Paul loved this time of year. The fall leaves burst forth in all their glory. He could scarcely believe he got paid to do his job. Nobody’s office had views like his. Paul adjusted his left hand on the steering wheel and stretched out his free arm to the empty passenger seat.
Paul’s euphoria fell away at the sound of a car horn. He quickly checked his mirrors and saw a sports car tailgating him. Something must be wrong. Anyone could pass in the left lane, and there were no other cars on the road near them. Paul looked down at his dash. Everything appeared to be alright. No engine light or trunk open alerts. The tire pressures showed green. Again the car honked its horn.
Paul began to slow down and checked his mirrors. The other driver honked again, but this time held his horn down. He swung the sports car into the left lane and saluted Paul with one finger as he whizzed by him. The stranger jerked his car back right in an attempt to cut Paul off.
How the driver missed hitting him, Paul had no idea. The sports car sped off, and Paul wracked his brain in an attempt to understand what had just happened. He could not recall cutting anyone off. Two other drivers had passed him earlier. Up until this point, his drive had been void of any drama.
Paul tried to relax as the sports car drove out of sight around the next curve. His cruise control brought the car back up to speed, and he settled in once more to enjoy the leaves. The scene soon turned from a quilt-work of yellows, reds, and orange to gray near the crest of the summit. Paul crossed the state line, and the road narrowed and became a series of blind curves.
An armed man in the middle of the lane appeared as the road snaked right. Tires squealed, the nose of the car dove towards the asphalt, and Paul hit the gunman. The man’s body came careening over the middle of the hood, crashed into the windshield, and slid forward over the front of the car.
All Paul could see was a mosaic through the shattered glass. On Star alerted him, and he asked for an ambulance. The police and EMTs were on their way. Paul got out and began to get his bearings. The man was lying on the pavement. The pistol sat several feet off on the side of the road.
The body laid unnaturally obtuse and was unconscious. Paul feared he might be dead. He reached back into his opened door and turned on his hazards before closing his it. The accident was like a bad dream, but he knew he was not dreaming. A moan came from the direction of the body, and Paul rushed over.
“You win.” the man whispered through his moan. “You can have her.”
Paul was perplexed. “Have who? Why did you try to shoot me?”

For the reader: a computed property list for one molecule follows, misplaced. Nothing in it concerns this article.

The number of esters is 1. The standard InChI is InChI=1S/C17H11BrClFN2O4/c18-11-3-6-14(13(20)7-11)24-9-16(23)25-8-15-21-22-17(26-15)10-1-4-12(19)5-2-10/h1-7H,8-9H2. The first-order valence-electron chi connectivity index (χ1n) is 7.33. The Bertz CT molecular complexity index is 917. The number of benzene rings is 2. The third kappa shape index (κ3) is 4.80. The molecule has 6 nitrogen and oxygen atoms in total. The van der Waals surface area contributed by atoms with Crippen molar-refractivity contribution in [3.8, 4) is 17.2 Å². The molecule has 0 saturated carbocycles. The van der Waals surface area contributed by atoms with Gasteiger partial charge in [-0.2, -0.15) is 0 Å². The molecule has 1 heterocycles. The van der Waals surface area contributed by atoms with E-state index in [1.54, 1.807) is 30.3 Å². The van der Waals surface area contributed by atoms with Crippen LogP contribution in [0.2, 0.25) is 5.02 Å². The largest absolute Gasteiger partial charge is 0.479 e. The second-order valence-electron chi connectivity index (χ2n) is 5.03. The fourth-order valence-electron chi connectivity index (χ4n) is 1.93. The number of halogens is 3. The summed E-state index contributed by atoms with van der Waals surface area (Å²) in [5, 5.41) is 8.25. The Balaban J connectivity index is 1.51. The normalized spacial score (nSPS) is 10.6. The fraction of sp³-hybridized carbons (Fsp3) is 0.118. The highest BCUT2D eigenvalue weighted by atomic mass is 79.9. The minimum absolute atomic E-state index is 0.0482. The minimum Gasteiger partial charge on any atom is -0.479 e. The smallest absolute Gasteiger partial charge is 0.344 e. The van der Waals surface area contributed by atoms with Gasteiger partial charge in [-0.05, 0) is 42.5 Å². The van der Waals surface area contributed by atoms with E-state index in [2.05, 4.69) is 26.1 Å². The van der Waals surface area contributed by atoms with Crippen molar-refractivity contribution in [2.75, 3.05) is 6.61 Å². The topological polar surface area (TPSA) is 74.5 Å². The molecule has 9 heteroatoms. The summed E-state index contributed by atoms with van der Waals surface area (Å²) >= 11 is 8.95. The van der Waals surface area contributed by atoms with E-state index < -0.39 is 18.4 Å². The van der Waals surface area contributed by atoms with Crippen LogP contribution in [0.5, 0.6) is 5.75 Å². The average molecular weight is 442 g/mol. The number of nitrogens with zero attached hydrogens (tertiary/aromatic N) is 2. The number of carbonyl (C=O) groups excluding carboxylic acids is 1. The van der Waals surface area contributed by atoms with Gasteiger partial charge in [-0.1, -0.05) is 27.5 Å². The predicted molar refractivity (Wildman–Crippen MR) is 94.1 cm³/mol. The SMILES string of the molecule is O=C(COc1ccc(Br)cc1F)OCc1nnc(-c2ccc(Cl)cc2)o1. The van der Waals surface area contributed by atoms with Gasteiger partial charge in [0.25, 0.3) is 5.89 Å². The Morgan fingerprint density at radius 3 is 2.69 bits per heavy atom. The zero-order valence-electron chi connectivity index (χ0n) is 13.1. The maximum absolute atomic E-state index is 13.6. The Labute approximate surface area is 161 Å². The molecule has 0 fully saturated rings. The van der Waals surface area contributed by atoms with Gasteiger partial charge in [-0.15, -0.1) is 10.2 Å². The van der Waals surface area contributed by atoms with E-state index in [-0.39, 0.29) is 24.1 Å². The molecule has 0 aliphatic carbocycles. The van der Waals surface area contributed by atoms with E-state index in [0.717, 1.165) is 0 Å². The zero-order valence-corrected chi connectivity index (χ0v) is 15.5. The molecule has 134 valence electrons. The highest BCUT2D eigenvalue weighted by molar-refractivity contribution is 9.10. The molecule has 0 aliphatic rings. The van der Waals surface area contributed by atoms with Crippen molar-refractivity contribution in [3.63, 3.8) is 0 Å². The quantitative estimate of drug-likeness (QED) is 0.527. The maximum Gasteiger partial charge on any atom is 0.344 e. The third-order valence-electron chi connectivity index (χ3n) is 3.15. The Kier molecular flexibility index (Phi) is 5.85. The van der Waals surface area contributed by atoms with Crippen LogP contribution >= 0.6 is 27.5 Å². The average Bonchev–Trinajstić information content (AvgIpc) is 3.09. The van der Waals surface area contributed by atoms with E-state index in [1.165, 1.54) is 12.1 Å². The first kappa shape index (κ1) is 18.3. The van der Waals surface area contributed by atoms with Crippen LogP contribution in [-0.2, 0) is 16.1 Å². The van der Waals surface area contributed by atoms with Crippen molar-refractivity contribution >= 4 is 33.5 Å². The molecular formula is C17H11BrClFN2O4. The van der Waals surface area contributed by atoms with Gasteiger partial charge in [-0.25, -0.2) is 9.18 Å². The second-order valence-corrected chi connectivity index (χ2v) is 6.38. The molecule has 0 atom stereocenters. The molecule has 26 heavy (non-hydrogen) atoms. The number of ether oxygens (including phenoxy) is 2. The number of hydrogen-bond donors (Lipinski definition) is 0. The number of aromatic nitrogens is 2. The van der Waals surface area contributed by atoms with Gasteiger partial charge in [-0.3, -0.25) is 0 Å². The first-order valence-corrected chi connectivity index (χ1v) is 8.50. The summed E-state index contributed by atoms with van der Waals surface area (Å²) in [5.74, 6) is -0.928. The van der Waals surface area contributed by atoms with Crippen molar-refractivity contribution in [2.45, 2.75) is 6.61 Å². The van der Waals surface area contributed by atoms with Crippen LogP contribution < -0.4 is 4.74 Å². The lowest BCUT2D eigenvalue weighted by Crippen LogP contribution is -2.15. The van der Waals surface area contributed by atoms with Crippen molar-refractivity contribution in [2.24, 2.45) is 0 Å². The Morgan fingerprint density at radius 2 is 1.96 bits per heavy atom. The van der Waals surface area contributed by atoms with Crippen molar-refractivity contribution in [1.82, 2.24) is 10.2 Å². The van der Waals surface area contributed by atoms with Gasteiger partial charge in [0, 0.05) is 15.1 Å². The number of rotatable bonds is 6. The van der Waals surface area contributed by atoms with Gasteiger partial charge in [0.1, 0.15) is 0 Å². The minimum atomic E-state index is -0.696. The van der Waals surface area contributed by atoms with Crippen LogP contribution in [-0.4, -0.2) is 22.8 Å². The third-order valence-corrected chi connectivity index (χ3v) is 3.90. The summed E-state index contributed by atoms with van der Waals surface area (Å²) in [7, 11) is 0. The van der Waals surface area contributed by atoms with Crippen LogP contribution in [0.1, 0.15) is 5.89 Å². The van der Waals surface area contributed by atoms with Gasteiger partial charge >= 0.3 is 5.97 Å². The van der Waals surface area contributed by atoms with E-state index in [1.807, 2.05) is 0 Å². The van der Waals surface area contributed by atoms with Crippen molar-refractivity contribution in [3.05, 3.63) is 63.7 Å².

“You’ve been sleeping with my wife. I know all about it.” The stranger coughed up a small amount of blood and appeared to be straining to breathe.
Paul slid his hand under the stranger’s head and gently rolled him on his side so he could breathe easier. “Sir, I don’t know you or your wife.”
The injured man attempted to raise himself up but did not have the strength. “Don’t lie to me, John.”
“My name is Paul, not John. Just hang in there, help is already on the way.”
The dying man muttered, “You’re not John?” and then stopped breathing. A Highway Patrolman had just pulled up on the other side of the median. Paul did not notice the siren or lights. Two policemen hopped over the center barrier. One came towards Paul, and the other hurried around the curve, likely to alert other drivers.
The officer knelt down next to Paul. “What happened?”
“He thought I was somebody else. He was standing on the road when I came around the corner. I didn’t have time to stop. He had a gun. I think he was going to shoot me.” Paul began to weep.
The officer put his arm around Paul’s shoulder. “Do you have the weapon?”
Paul pointed towards the side of the road.
The officer got up, and Paul could hear him radio his partner to hold traffic back while he searched for the weapon. Paul stood and finally looked at his wounded black Buick. The car’s grille and hood had light damage, but his windscreen sat in shambles.
The officer walked back to Paul with the pistol inside his handkerchief. “I found the weapon, sir. I need to get your statement, and we’ll get you a tow truck. The next city is forty miles up the road. Would you like me to help you make arrangements to get your car fixed and a place to stay.?”
Paul gave a slow nod and mumbled, “I could use the help, thanks. What would make anyone this crazy? If she didn’t love him, why would he try to kill John, and put himself in the middle of the highway to do it?”
The officer shook his head. “I don’t know, sir. I see a lot of things in my job. Anger and jealousy can make people do things they would normally never do. I decided a long time ago that it’s better to forgive than bottle up all that hate.”